The Toolbox

I will regularly post different things about the Fate Core RPG system by Evil Hat Productions. Look at the side bar for Links to other helpful web pages.

Tuesday, July 7, 2015

World Building with Fate (Part 1)

There are as many ways to build game worlds as their are people in gaming, but here is one. Fate in general isn't as worried about the little things in the game world if it isn't really all that exciting as other games are. At the basics there really isn't any need for world building in Fate, unless you just want to. Personally I love to. I have built a ridiculous number of multiverses over my decade of gaming, just because I like to do it. Anything can be treated as a character, but that doesn't mean you have to. An interesting way to start is to define areas of the game world and then just give an aspect.

First let's define our genre. I will go with Sword & Sorcery. For races lets give the "classics" (from D&D) and add in feline race, werewolf race, then two similar races to each other, one that is descendant of demon and another descendant of angels. So our races are human, elf, dwarf, halfling, gnome, orc, felina, cano, daemon and angal. I left the half races out for now. In fate you don't need to give any type of stats or anything. Having the races in your aspects could give reason enough to automatically give the mechanics of what they give. Me I like to have the options, I just don't like huge lists to look through, like in D&D, Pathfinder, GURPS and other games. I am finding that I like to give suggestions, but also encourage the freedom to build more for your specific game. In the Fate Toolkit in the stunt section, there is a great section that I think goes great with building mechanics of races called "Broad Stunts". This would be the easiest thing to do.

Combining the Broad Stunts and Combined Stunts sections you can make easy race stats. Either of these stunt types in my games will only be available via some kind of permission and prerequisite, to keep it special. Also it can be reversed to symbolize a race's negative things, like an orc's intelligence. I must warn you though, and this applies to all games and not just Fate, the Zero Sum. The Zero Sum is a problem that happens when there is too many bonuses and it ends up just being an equal roll anyway, so all the adding up bonuses is for nothing. So don't go over board on the race building.

I will split up the blog posts in to different parts. I would appreciate it if you like and share please.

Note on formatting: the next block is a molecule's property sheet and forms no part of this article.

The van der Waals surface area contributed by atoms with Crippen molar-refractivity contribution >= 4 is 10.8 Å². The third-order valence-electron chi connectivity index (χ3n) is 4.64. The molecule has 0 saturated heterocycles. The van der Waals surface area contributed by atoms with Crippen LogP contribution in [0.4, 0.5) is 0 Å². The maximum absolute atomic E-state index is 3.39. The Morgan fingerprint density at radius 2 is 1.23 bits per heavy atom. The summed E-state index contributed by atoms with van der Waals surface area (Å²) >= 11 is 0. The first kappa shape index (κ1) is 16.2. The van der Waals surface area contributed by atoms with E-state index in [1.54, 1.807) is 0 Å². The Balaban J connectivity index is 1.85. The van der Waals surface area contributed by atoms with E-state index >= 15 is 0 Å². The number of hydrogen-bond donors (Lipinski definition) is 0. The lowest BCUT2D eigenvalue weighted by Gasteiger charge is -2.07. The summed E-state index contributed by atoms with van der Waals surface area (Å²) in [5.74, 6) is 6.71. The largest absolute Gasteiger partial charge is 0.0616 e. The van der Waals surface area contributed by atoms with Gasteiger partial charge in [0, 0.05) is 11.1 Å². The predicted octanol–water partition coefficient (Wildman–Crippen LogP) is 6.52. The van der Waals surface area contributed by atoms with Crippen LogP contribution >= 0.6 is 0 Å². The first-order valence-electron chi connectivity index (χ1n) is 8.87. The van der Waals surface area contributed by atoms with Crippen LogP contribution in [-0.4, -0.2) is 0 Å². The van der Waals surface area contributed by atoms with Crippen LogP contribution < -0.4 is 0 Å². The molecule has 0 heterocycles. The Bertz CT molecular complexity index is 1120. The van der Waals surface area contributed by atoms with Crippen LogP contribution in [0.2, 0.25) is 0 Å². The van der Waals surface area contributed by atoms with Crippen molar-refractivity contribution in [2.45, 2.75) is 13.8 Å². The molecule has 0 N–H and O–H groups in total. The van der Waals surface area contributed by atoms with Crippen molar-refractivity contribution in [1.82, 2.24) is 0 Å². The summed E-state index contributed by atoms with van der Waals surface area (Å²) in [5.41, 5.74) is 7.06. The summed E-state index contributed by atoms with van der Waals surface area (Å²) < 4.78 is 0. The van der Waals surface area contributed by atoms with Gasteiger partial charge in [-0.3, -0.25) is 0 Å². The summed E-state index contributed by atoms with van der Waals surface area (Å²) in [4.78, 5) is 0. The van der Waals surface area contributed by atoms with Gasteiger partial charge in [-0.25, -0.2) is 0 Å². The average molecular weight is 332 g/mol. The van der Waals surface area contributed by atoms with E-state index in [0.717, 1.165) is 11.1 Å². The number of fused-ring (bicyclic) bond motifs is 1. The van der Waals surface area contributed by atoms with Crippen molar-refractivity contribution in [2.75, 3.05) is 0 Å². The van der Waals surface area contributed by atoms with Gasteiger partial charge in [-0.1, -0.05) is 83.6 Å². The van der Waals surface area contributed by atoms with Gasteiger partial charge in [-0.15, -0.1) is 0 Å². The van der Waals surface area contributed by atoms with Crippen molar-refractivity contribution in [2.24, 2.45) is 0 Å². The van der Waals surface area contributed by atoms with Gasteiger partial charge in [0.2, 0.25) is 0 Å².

Sunday, July 5, 2015

Ulfgar Larg

Ulfgar Larg is a dwarven warlock in a general fantasy setting. In this build we will be using Stunt & Extra based magic to build him and refresh at 7 and 0 stunts.

High Concept
Dwarven Badass with a golden heart.

I always see to stick my foot in my mouth.

My warlock powers are for the greater good
I will take just about any job
Determined to stay out of prison

Refresh: 2


  • Superb: Rapport
  • Great: Notice, Empathy
  • Good: Physique, Shoot, Contacts
  • Fair: Investigate, Will, Deceive, Lore
  • Average: Fight, Crafts, Stealth, Drive, Provoke
Stunts & Extras
  • Eldritch Blast (-1 refresh): Use Shoot to make an attack using your warlock powers.
  • Arcane Resistance (-1 refresh): Take 2 less shifts when being attacked by magical attacks.
  • Ghostly Flight (-1 refresh): Pay a Fate point. For the rest of the scene you can fly at the speed you could normally move.
  • Eldritch Boom (-2 refresh): Pay 1 Fate point. Everyone except you in the same zone as you must roll Physique at a Fair opposition or take -2 Shifts.

Saturday, July 4, 2015

Help with thinking of aspects

I read an article about thinking about aspects over on Red Dice Dairies. It is something I didn't think about until recently. People have trouble thinking about an aspect if they have a free slot. He proposes a small questionnaire of questions relevant to the current game. I brought up having a pool of questions and players get to pick which ones. This helps with aspect creating and keeping the aspects relevant to the story. You could start with some generic questions to add to your pool and then add in some more specific questions related to the game. Here are some examples.

What was your upbringing like?
Who were your closest loved ones?
What is your current life goal?
What are your dreams?
What is the reason you are doing this?

You can think of some too. No matter the question, stay away from 'yes & no' questions. Those type of questions don't give a substance and aspects are the spices and flavor of your Fate game. Personally I would stick to a pool roughly twice the size of the number of aspects you want for each character. So for your generic number of aspects of 5 you would want about 10 questions in the pool. This way the characters can be diverse, but still in a way to not confuse anyone. I will probably start using this method in the future and thanks to the Red Dice Dairies for bringing it up. Please +1 and share. You can also subscribe via email to get my regular updates.